Actress Mikako Tabe and Toronto Japanese Film Festival director James Heron on the red carpet at the festival. Photo courtesy: Leon Balaban/Yosh Inoue/TJFF.
TORONTO — Hundreds of fans lined up to see a Japanese star walk the red carpet the Toronto Japanese Film Festival (TJFF) on June 8.
Actress Mikako Tabe was in Toronto for the North American premiere of Love’s Twisting Path, to introduce the film and answer audience questions afterwards. Another of her films, Every Day A Good Day, played during the closing night of the festival. For both films, Tabe worked with icons in Japanese cinema. Tabe sat down with Nikkei Voice and through a translator, talked about those experiences.
Tabe is an accomplished film and TV actress, who has received numerous awards for her work. Five of the Tokyo-born actress’ films have premiered at TJFF, including Midnight Diner 2 in 2016. This was Tabe’s first time in Toronto, and says she was surprised that there is such an interest in Japanese cinema in Canada. She was also curious to see how Canadians would respond to Love’s Twisting Path, which is a throwback to classic chambara or sword-fighting films.
The film was director Sadao Nakajima‘s first film in over 20 years. Nakajima is a master of jidaigeki (era dramas) and famous for his films featuring samurai and yakuza. The 84 year old is one of the few directors from the classic chambara film heydays of the 1950s and 60s that is still making films today.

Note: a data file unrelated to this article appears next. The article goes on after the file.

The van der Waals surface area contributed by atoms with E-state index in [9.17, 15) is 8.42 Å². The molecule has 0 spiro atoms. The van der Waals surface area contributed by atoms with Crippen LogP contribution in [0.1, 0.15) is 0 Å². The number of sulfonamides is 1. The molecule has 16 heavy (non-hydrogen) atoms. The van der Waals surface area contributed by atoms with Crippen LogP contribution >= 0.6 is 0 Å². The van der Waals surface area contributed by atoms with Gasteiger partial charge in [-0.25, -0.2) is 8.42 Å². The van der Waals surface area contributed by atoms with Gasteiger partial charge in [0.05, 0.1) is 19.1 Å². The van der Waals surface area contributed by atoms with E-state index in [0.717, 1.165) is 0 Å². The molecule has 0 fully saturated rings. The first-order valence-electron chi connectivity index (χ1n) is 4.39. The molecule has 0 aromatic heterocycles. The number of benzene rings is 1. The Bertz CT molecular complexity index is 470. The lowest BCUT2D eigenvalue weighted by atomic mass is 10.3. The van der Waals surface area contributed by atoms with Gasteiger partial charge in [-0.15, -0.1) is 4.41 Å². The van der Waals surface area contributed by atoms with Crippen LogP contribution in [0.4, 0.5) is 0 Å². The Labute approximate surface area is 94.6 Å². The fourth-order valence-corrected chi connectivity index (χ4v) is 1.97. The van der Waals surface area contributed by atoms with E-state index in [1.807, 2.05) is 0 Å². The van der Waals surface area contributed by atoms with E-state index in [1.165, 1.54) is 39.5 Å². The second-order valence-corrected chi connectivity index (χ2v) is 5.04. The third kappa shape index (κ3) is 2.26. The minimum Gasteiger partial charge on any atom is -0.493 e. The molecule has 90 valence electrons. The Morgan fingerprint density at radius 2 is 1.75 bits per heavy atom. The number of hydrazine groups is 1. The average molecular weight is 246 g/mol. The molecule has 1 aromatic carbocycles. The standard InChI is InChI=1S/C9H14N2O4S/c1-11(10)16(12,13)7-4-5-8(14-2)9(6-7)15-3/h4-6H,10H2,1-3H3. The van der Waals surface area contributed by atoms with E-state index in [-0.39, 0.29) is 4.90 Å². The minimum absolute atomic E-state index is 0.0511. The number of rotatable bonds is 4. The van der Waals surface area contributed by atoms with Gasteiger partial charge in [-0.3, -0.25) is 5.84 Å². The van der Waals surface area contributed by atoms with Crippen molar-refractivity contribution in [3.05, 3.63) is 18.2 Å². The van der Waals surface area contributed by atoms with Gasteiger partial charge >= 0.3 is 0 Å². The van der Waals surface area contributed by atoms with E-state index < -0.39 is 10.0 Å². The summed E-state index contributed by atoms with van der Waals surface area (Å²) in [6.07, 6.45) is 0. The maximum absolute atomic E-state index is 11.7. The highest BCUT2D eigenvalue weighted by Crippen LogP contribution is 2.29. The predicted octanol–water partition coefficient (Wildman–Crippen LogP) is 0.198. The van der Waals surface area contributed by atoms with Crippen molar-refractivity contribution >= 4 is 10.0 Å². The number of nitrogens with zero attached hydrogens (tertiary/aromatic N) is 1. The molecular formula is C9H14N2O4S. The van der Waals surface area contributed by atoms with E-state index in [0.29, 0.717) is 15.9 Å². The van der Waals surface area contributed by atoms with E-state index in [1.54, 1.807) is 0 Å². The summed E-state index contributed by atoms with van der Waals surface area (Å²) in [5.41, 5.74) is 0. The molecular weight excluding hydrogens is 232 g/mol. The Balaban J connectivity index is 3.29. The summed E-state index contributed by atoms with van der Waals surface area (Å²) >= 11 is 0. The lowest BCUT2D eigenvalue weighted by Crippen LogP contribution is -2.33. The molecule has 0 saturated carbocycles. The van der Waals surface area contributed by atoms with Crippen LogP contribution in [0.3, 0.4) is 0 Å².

Nakajima’s return to cinema made this a highly anticipated film, both in Japan and internationally. Samurai films were something Tabe remembers her grandfather and father watching growing up and working with Nakajima was an experience she was grateful for.
On set, the cast and crew all adored Nakajima, she says, and she never felt nervous about working with the veteran director. It wasn’t until after she finished filming, and people kept asking what it was like to work with Nakajima, that she thought maybe she should’ve been.
“[Nakajima] was so charming and cute, so I didn’t really feel any pressure,” says Tabe. “After the shooting and just before the release in Japan, many big directors and many other film people asked about working with the director, since he’s such a legend.”
For Tabe’s other film at this year’s festival, Every Day a Good Day, she worked alongside another powerhouse in Japanese cinema, actress Kirin Kiki. This was Kiki’s last film, who died in September at 75 years old.
“I had some time to have a conversation with her during the film, about one hour, just chatting,” says Tabe. “I would ask her questions, and [we were] just talking. And looking back now, it was a good experience.”
Their film follows a young woman through two decades of her life learning the art of tea ceremony. The lessons of the ceremony mirror the obstacles she faces in her life. The film stars Kiki as the sage tea master, and Haru Kuroki as her student. Tabe plays Haru’s cousin, who comes along to learn about the tea ceremony, and the two navigate life together.
For the film, Tabe had to take real lessons to learn the basic forms of tea ceremony. The lessons helped her connect to her Japanese heritage and history.
“There are so many rules, and it is all for the customer,” she says. “The Japanese service spirit is really amazing.”
Both of Tabe’s films are a glimpse into different aspects of Japanese culture, from the samurai of the Edo period to the delicate intricacies of tea ceremony. Tabe says she’s curious about how Canadian audiences will perceive these films, and explore Japanese culture.